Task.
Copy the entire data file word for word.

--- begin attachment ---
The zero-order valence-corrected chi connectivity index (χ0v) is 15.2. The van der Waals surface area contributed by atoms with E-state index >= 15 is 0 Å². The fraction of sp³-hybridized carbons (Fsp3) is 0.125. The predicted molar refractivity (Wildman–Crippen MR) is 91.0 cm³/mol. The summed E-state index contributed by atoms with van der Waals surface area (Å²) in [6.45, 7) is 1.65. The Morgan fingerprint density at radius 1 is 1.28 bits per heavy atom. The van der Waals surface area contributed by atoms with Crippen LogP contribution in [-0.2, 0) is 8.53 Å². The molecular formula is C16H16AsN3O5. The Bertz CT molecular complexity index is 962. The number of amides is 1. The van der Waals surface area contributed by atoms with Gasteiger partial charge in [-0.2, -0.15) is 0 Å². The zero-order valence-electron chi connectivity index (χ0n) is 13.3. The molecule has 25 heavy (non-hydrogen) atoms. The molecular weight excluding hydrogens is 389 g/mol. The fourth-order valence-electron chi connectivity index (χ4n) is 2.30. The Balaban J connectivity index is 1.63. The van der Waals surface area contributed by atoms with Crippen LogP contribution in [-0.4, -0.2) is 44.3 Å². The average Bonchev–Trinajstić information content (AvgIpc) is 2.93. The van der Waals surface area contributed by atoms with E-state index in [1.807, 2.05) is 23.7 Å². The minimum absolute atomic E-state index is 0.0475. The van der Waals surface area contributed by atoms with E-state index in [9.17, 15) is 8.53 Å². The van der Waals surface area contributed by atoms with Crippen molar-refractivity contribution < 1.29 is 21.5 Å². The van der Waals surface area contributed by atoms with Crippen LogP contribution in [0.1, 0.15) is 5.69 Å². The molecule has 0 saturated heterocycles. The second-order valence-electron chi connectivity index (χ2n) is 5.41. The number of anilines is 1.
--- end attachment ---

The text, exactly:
The zero-order valence-corrected chi connectivity index (χ0v) is 15.2. The van der Waals surface area contributed by atoms with E-state index >= 15 is 0 Å². The fraction of sp³-hybridized carbons (Fsp3) is 0.125. The predicted molar refractivity (Wildman–Crippen MR) is 91.0 cm³/mol. The summed E-state index contributed by atoms with van der Waals surface area (Å²) in [6.45, 7) is 1.65. The Morgan fingerprint density at radius 1 is 1.28 bits per heavy atom. The van der Waals surface area contributed by atoms with Crippen LogP contribution in [-0.2, 0) is 8.53 Å². The molecular formula is C16H16AsN3O5. The Bertz CT molecular complexity index is 962. The number of amides is 1. The van der Waals surface area contributed by atoms with Gasteiger partial charge in [-0.2, -0.15) is 0 Å². The zero-order valence-electron chi connectivity index (χ0n) is 13.3. The molecule has 25 heavy (non-hydrogen) atoms. The molecular weight excluding hydrogens is 389 g/mol. The fourth-order valence-electron chi connectivity index (χ4n) is 2.30. The Balaban J connectivity index is 1.63. The van der Waals surface area contributed by atoms with Crippen LogP contribution in [-0.4, -0.2) is 44.3 Å². The average Bonchev–Trinajstić information content (AvgIpc) is 2.93. The van der Waals surface area contributed by atoms with E-state index in [1.807, 2.05) is 23.7 Å². The minimum absolute atomic E-state index is 0.0475. The van der Waals surface area contributed by atoms with E-state index in [9.17, 15) is 8.53 Å². The van der Waals surface area contributed by atoms with Crippen molar-refractivity contribution < 1.29 is 21.5 Å². The van der Waals surface area contributed by atoms with Crippen LogP contribution in [0.1, 0.15) is 5.69 Å². The molecule has 0 saturated heterocycles. The second-order valence-electron chi connectivity index (χ2n) is 5.41. The number of anilines is 1.